I have met and known exactly one black pagan, who used to go by ‘dionysiandame’ on this forum. She was great. We met online over WitchVox (L O L) and she was a Hellenic Pagan at the time; we also met in actual 3d space a few times — usually for her abortive MeetUp group designed for serious discussion and therefore inevitably plagued with crystal-slinging idiots.

Other than that, bupkes. I mayyyyybe see pagans in the flesh at PPD events but that’s once a year + possibly not reflective of the wider demographic landscape of contemporary paganism.

(also has anyone else ever noticed a disproportionate number of big-boned women in paganism? Like I know it’s OT but it can’t possibly be just me who has noticed this, if my local PPD is in any way representative of broader paganry)
“Castus, meanwhile, goes straight for the bad theology like one of those creepy fish that swims up streams of pee.” — Darkhawk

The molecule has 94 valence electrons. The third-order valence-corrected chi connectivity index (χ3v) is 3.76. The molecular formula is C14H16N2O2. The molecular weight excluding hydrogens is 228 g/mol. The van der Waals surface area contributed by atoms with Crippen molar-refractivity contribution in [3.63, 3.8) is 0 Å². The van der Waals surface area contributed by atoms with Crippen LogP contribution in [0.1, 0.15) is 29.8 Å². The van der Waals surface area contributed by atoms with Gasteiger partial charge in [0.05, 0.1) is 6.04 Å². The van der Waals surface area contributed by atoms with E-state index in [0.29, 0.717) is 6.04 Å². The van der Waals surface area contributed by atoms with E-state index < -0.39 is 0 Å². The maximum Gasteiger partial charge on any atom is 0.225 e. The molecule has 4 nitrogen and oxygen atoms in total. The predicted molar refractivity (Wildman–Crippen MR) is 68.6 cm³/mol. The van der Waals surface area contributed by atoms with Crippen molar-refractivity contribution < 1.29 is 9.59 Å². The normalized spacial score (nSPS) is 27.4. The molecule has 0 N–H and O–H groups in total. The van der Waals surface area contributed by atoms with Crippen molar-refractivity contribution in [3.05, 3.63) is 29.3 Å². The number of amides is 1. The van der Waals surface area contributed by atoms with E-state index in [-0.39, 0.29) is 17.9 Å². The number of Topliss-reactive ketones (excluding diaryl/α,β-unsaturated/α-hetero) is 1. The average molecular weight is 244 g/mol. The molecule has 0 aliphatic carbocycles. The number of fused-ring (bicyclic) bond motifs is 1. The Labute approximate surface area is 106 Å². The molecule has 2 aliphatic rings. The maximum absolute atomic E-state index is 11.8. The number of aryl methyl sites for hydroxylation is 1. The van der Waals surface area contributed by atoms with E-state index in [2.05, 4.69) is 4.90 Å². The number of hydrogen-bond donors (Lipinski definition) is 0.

Altair

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Re: Paganism: It's Not Just for White People Anymore
« Reply #2 on: October 17, 2019, 05:38:23 am »
I have met and known exactly one black pagan, who used to go by ‘dionysiandame’ on this forum. She was great.

Yes, I remember dionysiandame; I hope she wanders back here someday.

So she was one out of how many pagans you've encountered? And how does that proportion compare to the percentage of black people in your area?
The first song sets the wheel in motion / The second is a song of love / The third song tells of Her devotion / The fourth cries joy from the sky above
The fifth song binds our fate to silence / and bids us live each moment well / The sixth unleashes rage and violence / The seventh song has truth to tell
The last song echoes through the ages / to ask its question all night long / And close the circle on these pages / These, the metamythos songs